Recently, I requested the EDUCAUSE (www.educause.edu) community to share their ITIL experiences since New Mexico State University was interested in implementing ITIL for process improvement.
What is ITIL?
ITIL stands of Information Technology Information Library. It is a framework that brings together the best practices for IT Service Management. It was initially developed by the Office of Government Commerce in the United Kingdom in the 1980s. It has since gone through revisions and is currently the most widely adopted IT Service Management framework.
Does ITIL have a role in Higher Education?
The short answer is: Yes.
Higher Education is experiencing a shift towards delivery of educational services online including course content delivery and training. In addition, Higher Education institutions rely on their central IT to maintain systems for that are used to support university business and administrative users. The central IT in these institutions faces similar challenges as other IT shops in a business enterprise.
ITIL has found acceptance in the Higher Education community as a framework for Service Management. The purpose of the conversations was to figure out how Higher Education institutions are using ITIL and to determine their roadmap for implementation.
ITIL in Higher Education conversations
Participants and Demographics
A total of five Universities were interviewed. Three schools took a top down approach to ITIL implementation where the CIOs led the effort. Two schools took a bottom up approach where the managers took the lead in implementing ITIL (with support from upper management). The ITIL maturity levels ranged from 1 to 10 years.
Each school was asked the following questions:
- Why ITIL?
- How did you start?
- What were the benefits?
- What were the challenges?
- What were the training requirements?
- Did you engage consultants?
The following is a summary of responses to the questions
- Improve operational efficiency and quality
- Standardize processes
- Focus on value to customers
- Performance measurement
Operation efficiency was by far the most compelling reason for implementing ITIL.
How did you start?
- Trained managers or senior staff
- Implemented a Service Desk to resolve most issues at first level
- All requests funneled through Service Desk
- Permanent staff (and some students) assigned to Service Desk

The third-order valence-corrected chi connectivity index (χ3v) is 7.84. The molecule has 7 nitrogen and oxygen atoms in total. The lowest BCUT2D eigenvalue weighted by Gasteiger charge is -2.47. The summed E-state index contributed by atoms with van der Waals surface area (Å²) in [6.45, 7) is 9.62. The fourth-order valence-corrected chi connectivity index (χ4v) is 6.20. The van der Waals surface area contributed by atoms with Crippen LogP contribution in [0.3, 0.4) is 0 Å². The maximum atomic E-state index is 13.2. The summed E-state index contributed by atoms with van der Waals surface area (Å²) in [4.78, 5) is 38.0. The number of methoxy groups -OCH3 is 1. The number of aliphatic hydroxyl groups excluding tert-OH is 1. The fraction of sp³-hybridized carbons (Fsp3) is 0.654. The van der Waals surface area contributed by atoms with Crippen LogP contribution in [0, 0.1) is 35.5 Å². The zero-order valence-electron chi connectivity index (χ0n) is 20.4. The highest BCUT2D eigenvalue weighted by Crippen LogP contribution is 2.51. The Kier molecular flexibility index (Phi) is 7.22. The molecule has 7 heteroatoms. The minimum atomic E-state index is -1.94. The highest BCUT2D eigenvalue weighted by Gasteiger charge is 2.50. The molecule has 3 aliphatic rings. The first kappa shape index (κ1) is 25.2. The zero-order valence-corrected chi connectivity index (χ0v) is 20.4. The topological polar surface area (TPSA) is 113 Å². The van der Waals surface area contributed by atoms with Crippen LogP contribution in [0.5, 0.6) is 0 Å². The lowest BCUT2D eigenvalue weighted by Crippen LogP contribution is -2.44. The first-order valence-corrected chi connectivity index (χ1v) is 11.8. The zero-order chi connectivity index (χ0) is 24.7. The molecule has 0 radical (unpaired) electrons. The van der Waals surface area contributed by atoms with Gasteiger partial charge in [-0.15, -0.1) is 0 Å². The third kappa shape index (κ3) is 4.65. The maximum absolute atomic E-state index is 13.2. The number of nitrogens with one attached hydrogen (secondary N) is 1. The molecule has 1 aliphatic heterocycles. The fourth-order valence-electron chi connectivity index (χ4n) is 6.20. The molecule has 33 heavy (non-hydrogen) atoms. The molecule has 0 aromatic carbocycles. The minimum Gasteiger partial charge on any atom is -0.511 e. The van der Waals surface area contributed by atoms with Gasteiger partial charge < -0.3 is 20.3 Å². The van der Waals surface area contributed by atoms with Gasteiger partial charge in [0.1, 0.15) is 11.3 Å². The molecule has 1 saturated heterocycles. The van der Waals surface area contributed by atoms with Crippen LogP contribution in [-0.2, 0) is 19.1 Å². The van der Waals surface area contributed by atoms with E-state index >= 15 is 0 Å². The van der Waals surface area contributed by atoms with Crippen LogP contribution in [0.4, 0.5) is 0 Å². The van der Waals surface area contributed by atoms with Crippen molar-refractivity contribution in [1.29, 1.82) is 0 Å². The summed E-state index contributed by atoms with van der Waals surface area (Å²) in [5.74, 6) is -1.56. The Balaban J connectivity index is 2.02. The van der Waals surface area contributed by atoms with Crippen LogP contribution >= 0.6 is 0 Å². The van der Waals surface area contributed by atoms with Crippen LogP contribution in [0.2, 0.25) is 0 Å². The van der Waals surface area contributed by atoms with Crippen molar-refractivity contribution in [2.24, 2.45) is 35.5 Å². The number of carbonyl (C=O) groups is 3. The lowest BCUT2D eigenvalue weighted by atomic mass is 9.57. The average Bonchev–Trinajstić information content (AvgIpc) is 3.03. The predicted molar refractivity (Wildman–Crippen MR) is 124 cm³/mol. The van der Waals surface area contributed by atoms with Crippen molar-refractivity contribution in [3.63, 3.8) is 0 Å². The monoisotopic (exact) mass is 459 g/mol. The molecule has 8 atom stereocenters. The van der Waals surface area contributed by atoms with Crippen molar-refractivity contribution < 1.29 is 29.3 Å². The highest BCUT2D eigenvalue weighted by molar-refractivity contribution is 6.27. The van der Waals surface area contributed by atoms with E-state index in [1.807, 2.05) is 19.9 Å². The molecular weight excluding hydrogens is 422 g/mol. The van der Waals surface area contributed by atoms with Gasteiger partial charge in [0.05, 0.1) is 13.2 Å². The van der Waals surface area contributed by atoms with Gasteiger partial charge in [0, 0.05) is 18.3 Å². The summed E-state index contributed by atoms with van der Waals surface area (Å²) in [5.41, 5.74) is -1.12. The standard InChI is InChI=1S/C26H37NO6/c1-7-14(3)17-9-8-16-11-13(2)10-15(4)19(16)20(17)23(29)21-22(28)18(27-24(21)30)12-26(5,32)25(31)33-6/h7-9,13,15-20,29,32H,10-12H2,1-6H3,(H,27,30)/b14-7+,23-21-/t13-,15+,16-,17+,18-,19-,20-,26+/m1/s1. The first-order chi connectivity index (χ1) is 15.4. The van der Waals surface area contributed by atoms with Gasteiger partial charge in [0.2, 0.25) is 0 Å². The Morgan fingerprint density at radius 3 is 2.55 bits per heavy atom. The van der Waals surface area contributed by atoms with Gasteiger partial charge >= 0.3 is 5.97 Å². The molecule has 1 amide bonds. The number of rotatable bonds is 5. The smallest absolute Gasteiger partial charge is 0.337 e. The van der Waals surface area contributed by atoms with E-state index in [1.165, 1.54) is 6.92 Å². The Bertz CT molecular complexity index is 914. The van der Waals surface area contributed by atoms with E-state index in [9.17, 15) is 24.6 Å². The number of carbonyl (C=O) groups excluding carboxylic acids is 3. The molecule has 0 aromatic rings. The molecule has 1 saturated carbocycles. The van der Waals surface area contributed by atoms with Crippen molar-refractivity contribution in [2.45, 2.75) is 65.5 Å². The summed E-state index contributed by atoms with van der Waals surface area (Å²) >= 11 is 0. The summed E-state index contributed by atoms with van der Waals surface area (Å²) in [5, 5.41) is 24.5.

- One school has highly skilled staff working with the Service Desk on a rotational basis
- Common processes implemented
- Incident Management (All schools)
- Change Management (All schools)
- Problem Management (2 schools)
- Configuration Management and Knowledgebase (2 schools)
- In some schools ITIL efforts are managed by a specific group or a designated person
The usual starting point was creating awareness and picking the low hanging fruit for implementation. Training was the primary method used for creating awareness and in all cases Incident Management was the first process to be implemented. Change Management was almost always the second process to the implemented. One school reorganized to structurally align itself with ITIL practices before ITIL was introduced. Keeping Configuration Management records (CIs or Configuration Items) up to date was a constant challenge.
What were the benefits?
- Common vocabulary led to better collaboration
- Improved availability
- Improved outage information
- Improved definition of responsibilities of IT and customers during changes
- Improved response to incidents and changes
- Better co-ordination of changes
- Stable environment led to cost reduction
Common vocabulary was by far the biggest benefit of ITIL that led to increased collaboration by minimizing miscommunication. Change Management process helped improve relations with the clients and brought better clarity to the changes and the impacts of the changes.
What were the challenges?
- Resistance to culture change
- Groups working directly with end users were least resistant
- Metrics and KPIs were viewed with suspicion
- Buy in from customers
Resistance to change was the biggest hurdle for all schools.
What were the training requirements?
- Initially trained managers and senior staff
- Rely on peer to peer training on an ongoing basis
It was interesting that schools relied on the managers and senior staff to train new staff. ITIL training was not part of the onboarding program. One school did require ITIL foundation certification to be considered for senior positions.
Did you engage consultants?
- Did not hire outside consultants except for training
- One school hired a consultant to perform an assessment
This was the biggest surprise. The expectation was that schools would engage more consultants for implementation.
Advice from participants
- Policies and processes before tools
- Persistence (especially from top management) in the face of resistance
At the end of the conversations I walked away with the following impressions:
- ITIL is a culture change and implementation will take several years
- Upper management support is critical for success
- Middle management will play a crucial role in successful implementation once they are on board
It was a valuable exercise to see how other Universities are using ITIL to improve efficiency and the similarity in the approach of each school.